NADINE PERNODET, Ph.D.
Executive Director of Skin Biology Research
Dr. Nadine Pernodet currently holds the position of Executive Director, Global Research & Development- Skin Biology, for Estée Lauder Companies, Inc.
Dr. Pernodet is a key member of the team responsible for research, developing and testing future technology for all global skincare products. She has been actively involved in the field of scientific research for more than ten years, recently holding the position of Assistant Professor at the State University of New York at Stony Brook. Prior to that, she was a Research Scientist. In addition to publishing numerous articles, she is the holder of key patents and the recipient of three grants relating to important works in her field with the NSF and the NIH.
Her unique approach to the science of skincare is to combine her extensive knowledge and background in Biophysics and Biology to better understand skin aging. As well, she has been at the forefront of the research in Epigenetics with Clock genes and Sirtuins research. Dr. Pernodet also continues her strong relationship with academia.
Dr. Pernodet graduated with a Chemistry degree from Franche-Comte University in Besancon, France and obtained a BS and MS in Physical Chemistry from Louis Pasteur University in Strasbourg, France. She received her Ph.D. in Physical Chemistry from the Institut Charles Sadron/Louis Pasteur University and has spent 6 years in research with the Biomedical and Chemical Engineering Programs in Stony Brook before joining as Assistant Professor in Materials Science and Engineering Department.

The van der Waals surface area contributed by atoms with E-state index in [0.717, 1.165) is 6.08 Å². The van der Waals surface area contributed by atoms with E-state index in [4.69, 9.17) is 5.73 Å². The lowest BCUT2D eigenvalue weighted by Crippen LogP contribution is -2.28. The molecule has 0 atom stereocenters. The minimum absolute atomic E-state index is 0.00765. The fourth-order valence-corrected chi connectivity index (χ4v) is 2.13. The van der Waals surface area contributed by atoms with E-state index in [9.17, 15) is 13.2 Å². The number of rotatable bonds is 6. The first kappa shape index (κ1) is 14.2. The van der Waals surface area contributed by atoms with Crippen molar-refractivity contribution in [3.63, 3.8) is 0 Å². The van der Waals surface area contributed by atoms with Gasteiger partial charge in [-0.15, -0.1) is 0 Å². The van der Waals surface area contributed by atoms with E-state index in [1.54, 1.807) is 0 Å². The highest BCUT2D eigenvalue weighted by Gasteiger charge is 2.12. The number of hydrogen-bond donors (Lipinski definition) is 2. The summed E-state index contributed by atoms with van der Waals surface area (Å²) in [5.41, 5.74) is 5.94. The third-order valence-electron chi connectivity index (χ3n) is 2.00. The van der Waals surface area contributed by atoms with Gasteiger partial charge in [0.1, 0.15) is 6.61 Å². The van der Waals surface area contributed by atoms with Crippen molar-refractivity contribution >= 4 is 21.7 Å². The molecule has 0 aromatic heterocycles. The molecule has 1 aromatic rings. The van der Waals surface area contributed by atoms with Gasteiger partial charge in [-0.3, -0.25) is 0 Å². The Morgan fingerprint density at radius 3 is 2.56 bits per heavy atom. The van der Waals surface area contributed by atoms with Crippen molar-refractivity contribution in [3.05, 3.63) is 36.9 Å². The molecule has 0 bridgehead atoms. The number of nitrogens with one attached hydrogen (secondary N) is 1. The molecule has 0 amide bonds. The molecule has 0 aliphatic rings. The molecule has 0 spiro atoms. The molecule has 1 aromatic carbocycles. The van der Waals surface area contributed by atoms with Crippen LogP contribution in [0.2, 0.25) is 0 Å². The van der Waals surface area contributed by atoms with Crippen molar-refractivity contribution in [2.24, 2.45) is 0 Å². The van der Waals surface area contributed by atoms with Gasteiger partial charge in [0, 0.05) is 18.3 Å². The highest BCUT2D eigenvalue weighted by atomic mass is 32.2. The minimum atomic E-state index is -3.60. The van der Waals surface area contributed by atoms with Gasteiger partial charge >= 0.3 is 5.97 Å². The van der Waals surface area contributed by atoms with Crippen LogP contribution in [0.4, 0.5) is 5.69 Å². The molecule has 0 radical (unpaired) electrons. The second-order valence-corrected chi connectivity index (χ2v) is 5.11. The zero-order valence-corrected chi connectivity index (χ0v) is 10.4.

Originally from France, Dr. Pernodet currently resides in Long Island, New York.
Director of Skin Biology Research
Edward Pelle is a Director in the Skin Biology Laboratory in the R&D Department of the Estee Lauder Companies. In this lab the structure and function of skin is studied leading to more effective skin care products.
Dr. Pelle has studied the effects of environmental stressors, such as UV, ozone, and cigarette smoke on epidermal and dermal cells. Understanding how to protect skin against various types of environmental trauma by the use of antioxidants and inhibitors of reactive oxygen species has been a goal for over twenty years. Delineating the differences between endogenous aging and photo aging and the role that epigenetics plays in this process and its relation to oxidative mechanisms is a more current objective in his work.
Dr. Pelle is also an Adjunct Assistant Professor in Environmental Medicine, New York University School of Medicine where he has collaborated on several projects with other faculty and contributes a lecture in the Transcription and Signaling Class given by the department at the graduate level. He has also worked on RNA processing at Rockefeller University and done research in hematology at New York University Medical Center. He received a BS from Fordham University, and an MS and Ph.D. from New York University.
He has authored or co-authored over thirty peer-reviewed publications, four review articles, and numerous abstracts. He also holds over fifteen U.S. patents and is listed in the Marquis Who’s Who in Science and Engineering. He is a member of the Society for Investigative Dermatology and the Society for Free Radical Biology and Medicine.